Nizam of Hyderabad

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Nizam of Hyderabad
Former Monarchy
Hyderabad Coat of Arms.jpg
Coat of Arms
NezamHaydarabad.jpg
Mir Osman Ali Khan
First monarch Qamaruddin Khan
Last monarch Osman Ali Khan
Style His Exalted Highness
Official residence Chowmahalla Palace
Monarchy began 31 July 1720
Monarchy ended 17 September 1948

The Nizam-ul-Mulk of Hyderabad, popularly known as the Nizam of Hyderabad, was a former monarch of the Hyderabad State, now divided into the states of Andhra Pradesh, Karnataka and Maharashtra on a linguistic basis. Nizam, shortened from Nizam-ul-Mulk, meaning Administrator of the Realm, was the title of the sovereigns of Hyderabad State, since 1724, belonging to the Asaf Jah dynasty,

The Asaf Jah dynasty was of Turkic origin from the region around Samarkand in modern-day Uzbekistan, The dynasty was founded by Mir Qamar-ud-Din Siddiqi, a viceroy of the Deccan under the Mughal Empire from 1713 to 1721. He intermittently ruled after Aurangzeb's death in 1707. In 1724, Mughal control lapsed, and Asaf Jah declared himself independent in Hyderabad.

Following the decline of the Mughal power, India saw the rise of Hindu Maratha Empire. The Nizam himself saw many invasions by the Marathas, which resulted in the Nizam paying a regular tax (Chauth) to the Marathas. The major battles fought between the Marathas and the Nizam include Palkhed, Udgir, Rakshasbhuvan, and Kharda, in all of which the Nizam lost.[1] [1][2]

In 1903 the Berar region of the state was separated and merged into the Central Provinces of British India, to form the Central Provinces and Berar.

In 1947, at the time of the partition of India, Britain offered the 566 princely states in the sub-continent the option of acceding to either India or Pakistan, or remaining independent.

Hyderabad was the largest and most prosperous of all princely states in India. It covered 82,698 square miles (214,190 km2) of fairly homogeneous territory and had a population of roughly 16.34 million people (as per the 1941 census), of which a majority (85%) was Hindu. Hyderabad State had its own army, airline, telecommunication system, railway network, postal system, currency and radio broadcasting service.

The Nizam decided to keep Hyderabad independent because it was geographically impossible to join Pakistan. After the Telangana Rebellion, the Nizam commanded the Razakars, private militia to seize back control over the region. The Razakars perpetuated a massacre over the Telangana peasants. After months of burning, looting, rapes and killings, the Indian army marched into Hyderabad and suppressed the Razakars and the Nizam with Operation Polo in September 1948 and annexed the Telangana region back into the Indian Union.[3][4]

Seven Nizams ruled Hyderabad for two centuries until 1947. The Asaf Jahi rulers were great patrons of literature, art, architecture, and culture, and rich food. The Nizams patronized Persian art, Persian architecture and Persian culture, which became central to the Hyderabadi Muslim identity.At the same time, it must be duly noted that Asif Jahi rulers especially Nawab Mir Mahboob Ali Khan Bahadur and 8th Nizam - Nawab Mir Osman Ali Khan Bahadur took very good care of their Hindu subjects. He appointed Hindus on major posts, donated Jagirs for temples, and gave huge funding for Hindu Educational Institutions.On the request of Madan Mohan Malaviya, he sanctioned a grant of Rs. 10 lakh for the upliftment of Banaras Hindu University. Being a widely recognised as a just and secular king, It was Mir Osman Ali Khan who allotted 54 acre land to Dr. B R Ambedkar where the later established Milind Education Society. A glance on the files of Andhra Pradesh Archives reveals that Nizam donated Rs. 82825 for Yadgirgutta temple, Rs 5000 for Sri Rambagh temple, Rs 50,000 for Bhadrachalam temple and Rs.8000 for Sri Tirupati Balaji temple. [5] The Nizam was also known for his wealth and jewelry collection collection. The last Nizam had been the richest man in the world.[6] The Nizams also developed the railway, introduced electricity; developed roads, airways, irrigation and reservoirs; in fact, all major public buildings in Hyderabad City were built during his reign under the British Raj. He pushed education, science, and establishment of Osmania University.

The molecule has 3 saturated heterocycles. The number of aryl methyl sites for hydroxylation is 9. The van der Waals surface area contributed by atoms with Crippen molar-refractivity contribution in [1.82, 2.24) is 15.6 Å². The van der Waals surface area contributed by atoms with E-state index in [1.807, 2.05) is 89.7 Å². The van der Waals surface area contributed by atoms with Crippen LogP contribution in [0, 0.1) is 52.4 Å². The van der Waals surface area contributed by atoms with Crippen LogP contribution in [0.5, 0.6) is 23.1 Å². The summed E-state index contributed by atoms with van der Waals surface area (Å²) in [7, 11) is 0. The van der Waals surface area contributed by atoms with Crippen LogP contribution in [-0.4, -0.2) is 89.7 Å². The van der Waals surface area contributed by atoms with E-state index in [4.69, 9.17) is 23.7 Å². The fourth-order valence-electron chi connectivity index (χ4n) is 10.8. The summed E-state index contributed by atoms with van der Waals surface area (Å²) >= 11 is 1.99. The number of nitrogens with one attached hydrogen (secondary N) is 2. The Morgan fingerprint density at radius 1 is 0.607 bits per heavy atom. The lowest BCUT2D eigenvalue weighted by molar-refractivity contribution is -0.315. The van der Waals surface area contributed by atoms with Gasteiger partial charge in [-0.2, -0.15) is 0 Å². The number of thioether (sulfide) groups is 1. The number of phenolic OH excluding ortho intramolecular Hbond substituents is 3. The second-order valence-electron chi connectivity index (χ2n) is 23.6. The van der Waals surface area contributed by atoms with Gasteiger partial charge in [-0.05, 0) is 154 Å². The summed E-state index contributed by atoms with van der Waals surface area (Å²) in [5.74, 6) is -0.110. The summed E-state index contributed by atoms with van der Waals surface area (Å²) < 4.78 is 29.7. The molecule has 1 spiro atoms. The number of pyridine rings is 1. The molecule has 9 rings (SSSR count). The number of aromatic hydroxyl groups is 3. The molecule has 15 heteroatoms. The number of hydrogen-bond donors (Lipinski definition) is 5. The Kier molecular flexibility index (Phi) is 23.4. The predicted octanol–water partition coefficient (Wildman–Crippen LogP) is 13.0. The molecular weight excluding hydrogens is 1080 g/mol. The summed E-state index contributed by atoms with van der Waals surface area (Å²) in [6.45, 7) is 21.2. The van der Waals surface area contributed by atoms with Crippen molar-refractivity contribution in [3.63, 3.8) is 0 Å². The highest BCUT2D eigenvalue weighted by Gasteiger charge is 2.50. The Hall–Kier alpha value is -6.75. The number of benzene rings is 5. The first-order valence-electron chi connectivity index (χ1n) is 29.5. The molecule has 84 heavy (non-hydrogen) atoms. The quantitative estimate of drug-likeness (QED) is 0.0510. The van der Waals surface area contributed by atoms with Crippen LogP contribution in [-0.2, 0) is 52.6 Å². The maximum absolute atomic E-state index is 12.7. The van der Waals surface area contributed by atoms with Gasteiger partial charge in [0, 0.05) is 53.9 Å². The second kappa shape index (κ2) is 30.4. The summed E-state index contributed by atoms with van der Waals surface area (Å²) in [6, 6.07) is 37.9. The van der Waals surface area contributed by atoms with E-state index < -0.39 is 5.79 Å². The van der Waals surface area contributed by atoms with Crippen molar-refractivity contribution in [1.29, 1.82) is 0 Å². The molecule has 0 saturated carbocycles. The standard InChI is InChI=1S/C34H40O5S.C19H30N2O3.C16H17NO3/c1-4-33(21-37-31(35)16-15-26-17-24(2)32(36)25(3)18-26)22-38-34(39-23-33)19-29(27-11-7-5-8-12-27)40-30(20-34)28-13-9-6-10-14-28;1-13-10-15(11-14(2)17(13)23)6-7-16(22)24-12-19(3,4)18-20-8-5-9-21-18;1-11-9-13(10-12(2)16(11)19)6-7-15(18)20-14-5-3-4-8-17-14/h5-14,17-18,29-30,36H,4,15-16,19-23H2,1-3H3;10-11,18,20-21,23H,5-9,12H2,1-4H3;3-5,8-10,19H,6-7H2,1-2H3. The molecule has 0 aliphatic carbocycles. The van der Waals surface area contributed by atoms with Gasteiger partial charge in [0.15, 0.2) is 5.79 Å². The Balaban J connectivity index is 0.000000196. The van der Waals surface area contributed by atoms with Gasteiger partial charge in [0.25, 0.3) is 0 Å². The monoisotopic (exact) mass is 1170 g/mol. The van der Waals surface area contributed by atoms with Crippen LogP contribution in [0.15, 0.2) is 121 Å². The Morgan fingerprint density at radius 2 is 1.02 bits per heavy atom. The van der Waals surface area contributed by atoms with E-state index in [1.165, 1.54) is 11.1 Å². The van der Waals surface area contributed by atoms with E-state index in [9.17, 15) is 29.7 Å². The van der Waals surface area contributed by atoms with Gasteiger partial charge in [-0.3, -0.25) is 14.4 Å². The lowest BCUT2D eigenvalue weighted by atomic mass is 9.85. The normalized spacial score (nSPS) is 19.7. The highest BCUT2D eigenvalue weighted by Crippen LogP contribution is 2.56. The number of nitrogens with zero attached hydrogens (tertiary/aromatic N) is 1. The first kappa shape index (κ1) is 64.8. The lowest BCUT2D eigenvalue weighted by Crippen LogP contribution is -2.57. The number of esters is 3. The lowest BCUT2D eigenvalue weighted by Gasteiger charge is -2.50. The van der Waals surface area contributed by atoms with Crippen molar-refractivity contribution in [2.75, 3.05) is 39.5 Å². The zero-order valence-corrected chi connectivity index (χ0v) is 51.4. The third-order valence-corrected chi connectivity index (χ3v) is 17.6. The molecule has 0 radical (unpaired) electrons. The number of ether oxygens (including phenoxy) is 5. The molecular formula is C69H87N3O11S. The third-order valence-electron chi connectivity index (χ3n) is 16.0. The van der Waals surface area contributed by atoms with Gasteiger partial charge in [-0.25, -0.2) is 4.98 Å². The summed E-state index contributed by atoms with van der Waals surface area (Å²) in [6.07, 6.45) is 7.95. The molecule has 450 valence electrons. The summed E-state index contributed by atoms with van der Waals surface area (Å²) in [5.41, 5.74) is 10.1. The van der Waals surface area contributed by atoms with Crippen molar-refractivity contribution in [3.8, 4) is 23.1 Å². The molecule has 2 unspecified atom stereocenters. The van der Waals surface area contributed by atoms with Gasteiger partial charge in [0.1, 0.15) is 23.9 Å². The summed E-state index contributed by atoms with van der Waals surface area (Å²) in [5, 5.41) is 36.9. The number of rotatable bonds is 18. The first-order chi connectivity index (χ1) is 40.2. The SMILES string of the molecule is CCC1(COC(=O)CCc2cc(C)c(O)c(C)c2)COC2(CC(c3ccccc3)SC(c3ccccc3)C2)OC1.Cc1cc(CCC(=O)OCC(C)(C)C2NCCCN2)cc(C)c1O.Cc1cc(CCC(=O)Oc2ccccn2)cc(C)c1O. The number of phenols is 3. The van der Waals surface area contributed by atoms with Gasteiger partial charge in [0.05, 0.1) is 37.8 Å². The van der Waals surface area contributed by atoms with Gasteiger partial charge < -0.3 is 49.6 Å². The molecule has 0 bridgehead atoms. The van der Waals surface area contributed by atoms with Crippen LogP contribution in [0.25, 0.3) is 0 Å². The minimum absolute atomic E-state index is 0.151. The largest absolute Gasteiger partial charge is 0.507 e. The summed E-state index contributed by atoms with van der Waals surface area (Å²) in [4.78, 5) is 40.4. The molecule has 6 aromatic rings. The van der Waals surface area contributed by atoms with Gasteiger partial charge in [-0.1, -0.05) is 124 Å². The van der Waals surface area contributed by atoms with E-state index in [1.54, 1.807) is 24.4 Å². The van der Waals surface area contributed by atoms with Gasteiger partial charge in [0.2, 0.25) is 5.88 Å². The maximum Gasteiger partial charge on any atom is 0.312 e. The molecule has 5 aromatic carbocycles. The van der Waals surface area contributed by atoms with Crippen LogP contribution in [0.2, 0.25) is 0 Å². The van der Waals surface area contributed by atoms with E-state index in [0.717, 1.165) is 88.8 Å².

Hyderabad state 1909.jpg

Family origins[edit]

The Asaf Jahi was a dynasty of Turkic origin from the region around Samarkand in modern-day Uzbekistan. They came to India in the late 17th century, and became servants of the Mughal Empire. As the Mughals were great patron of Persian culture, language, literature: the family found a ready patronage.

Origin of the title[edit]

Nizām-ul-mulk was a title first used in Urdu around 1600 to mean Governor of the realm or Deputy for the Whole Empire. The word is derived from the Arabic word, Nizām (نظام), meaning order, arrangement. The Nizam was referred to as Ala Hadrat / Ala Hazrat or Nizam Sarkar, meaning His Exalted Highness.

Rise of the Nizams[edit]